People refer to Baptism and Christening interchangeably as if referring to the one and same thing. But these are two separate Sacraments of the Church.
A Baptism (Gk. meaning to immerse) occurs first when the Priest immerses the candidate in water in the name of the Holy Trinity.
A Christening occurs immediately after Baptism when the Priest anoints the candidate with Holy Myrrh administering the seal of the Holy Spirit and confirming the candidate into the faith. A Christening is also referred to as a ‘confirmation’, or ‘Chrismation’ (Gk Chrisma), meaning to anoint.
Holy Chrism was introduced to the Church from the tradition of the Old Testament where God instructed Moses saying, “Take the finest spices ‑‑ 12 pounds of liquid myrrh, 6 pounds of sweet‑smelling cinnamon, 6 pounds of sweet cane, and 12 pounds of cassia. Add one gallon of olive oil, and make a sacred anointing oil, mixed like perfume.” (Exodus 30:22‑25)
The purpose of Chrismation is to transfer the gifts of the Holy Spirit to the candidate immediately after Baptism. In the Old Testament it was prophesied by the Prophet Joel that there would come a time when God would pour out His Spirit to the whole world saying, “I will pour out my Spirit on all flesh.” (Joel 2:28)
The Prophet Ezekiel foretold of the same outpouring even making specific reference to water and the Spirit – foretelling of Baptism and Chrismation.
“I will sprinkle clean water on you, and you will be cleansed from all your uncleanness…” “I shall put My Spirit within you and cause you to walk in My requirements, and you will keep My judgments and do them.” (Ezekiel 36:25-28)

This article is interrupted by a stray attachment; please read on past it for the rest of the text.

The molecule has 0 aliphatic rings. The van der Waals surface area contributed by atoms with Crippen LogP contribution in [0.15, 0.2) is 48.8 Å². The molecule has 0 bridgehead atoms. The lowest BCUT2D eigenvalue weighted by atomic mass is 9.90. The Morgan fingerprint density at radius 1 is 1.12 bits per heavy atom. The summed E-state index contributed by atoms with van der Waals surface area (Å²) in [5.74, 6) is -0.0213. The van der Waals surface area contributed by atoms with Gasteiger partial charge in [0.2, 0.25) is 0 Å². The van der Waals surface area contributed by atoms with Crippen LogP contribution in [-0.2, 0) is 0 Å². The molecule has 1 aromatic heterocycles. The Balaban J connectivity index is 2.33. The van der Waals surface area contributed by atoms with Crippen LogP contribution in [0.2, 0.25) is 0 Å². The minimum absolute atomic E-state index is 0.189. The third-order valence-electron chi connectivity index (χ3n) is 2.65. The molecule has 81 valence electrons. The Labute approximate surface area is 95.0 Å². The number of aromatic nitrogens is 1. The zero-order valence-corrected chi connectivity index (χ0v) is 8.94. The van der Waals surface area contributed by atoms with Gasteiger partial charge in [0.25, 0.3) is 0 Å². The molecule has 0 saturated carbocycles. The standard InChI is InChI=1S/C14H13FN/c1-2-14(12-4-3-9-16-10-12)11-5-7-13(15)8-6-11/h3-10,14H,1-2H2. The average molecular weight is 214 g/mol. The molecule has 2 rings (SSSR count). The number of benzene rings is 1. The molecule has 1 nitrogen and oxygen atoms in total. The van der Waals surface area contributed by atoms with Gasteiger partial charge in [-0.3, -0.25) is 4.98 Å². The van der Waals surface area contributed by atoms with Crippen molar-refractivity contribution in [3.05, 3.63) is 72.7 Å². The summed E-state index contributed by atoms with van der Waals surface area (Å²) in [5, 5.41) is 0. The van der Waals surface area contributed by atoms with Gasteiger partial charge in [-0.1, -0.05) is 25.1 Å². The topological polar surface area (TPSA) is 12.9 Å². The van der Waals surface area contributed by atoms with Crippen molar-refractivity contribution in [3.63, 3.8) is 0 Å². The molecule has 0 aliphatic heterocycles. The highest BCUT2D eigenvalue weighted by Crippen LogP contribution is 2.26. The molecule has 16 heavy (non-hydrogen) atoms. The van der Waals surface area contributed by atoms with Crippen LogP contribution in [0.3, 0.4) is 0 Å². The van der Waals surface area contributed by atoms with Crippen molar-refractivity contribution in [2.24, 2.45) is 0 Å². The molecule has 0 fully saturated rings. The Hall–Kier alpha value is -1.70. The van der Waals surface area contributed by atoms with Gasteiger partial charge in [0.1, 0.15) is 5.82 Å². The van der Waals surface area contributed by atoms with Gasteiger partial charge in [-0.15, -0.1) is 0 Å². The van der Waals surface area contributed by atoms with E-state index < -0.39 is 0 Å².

The fulfillment of these prophecies occurred on the day of Pentecost where Christ’s promise came to pass that a Helper (the Holy Spirit) was to follow Him after departing from this world saying, “I will pray to the Father, and He will give you another Helper, that He may abide with your forever.” (John 14:16)
In Apostolic times the gifts of the Holy Spirit were transmitted via the laying of hands on candidates immediately after their Baptism. Given the rapid spread of the faith however, for practical reasons the laying of hands was replaced by anointing with Holy Myrrh.
Holy Myrrh is made of 57 sweet smelling spices and substances that are combined with olive oil. The preparation and special blessing of Holy Chrism is conducted at a series of special services by the Ecumenical Patriarch in Constantinople during Holy Week commencing on Palm Sunday and concluding on Holy Thursday. The frequency of Holy Chrism’s preparation is based on need. In the 20th century for example it was prepared on 9 separate occasions by the Ecumenical Patriarchate. Once prepared, Holy Chrism is distributed world wide to all canonical Bishops and then the Priests of all Orthodox Churches, stored in ornate metallic containers for use when conducting the Sacrament.
In the service, the Sacrament of Chrismation commences immediately after Baptism when the Priest anoints the candidate with Holy Chrism.
Fr Emmanuel Stamatiou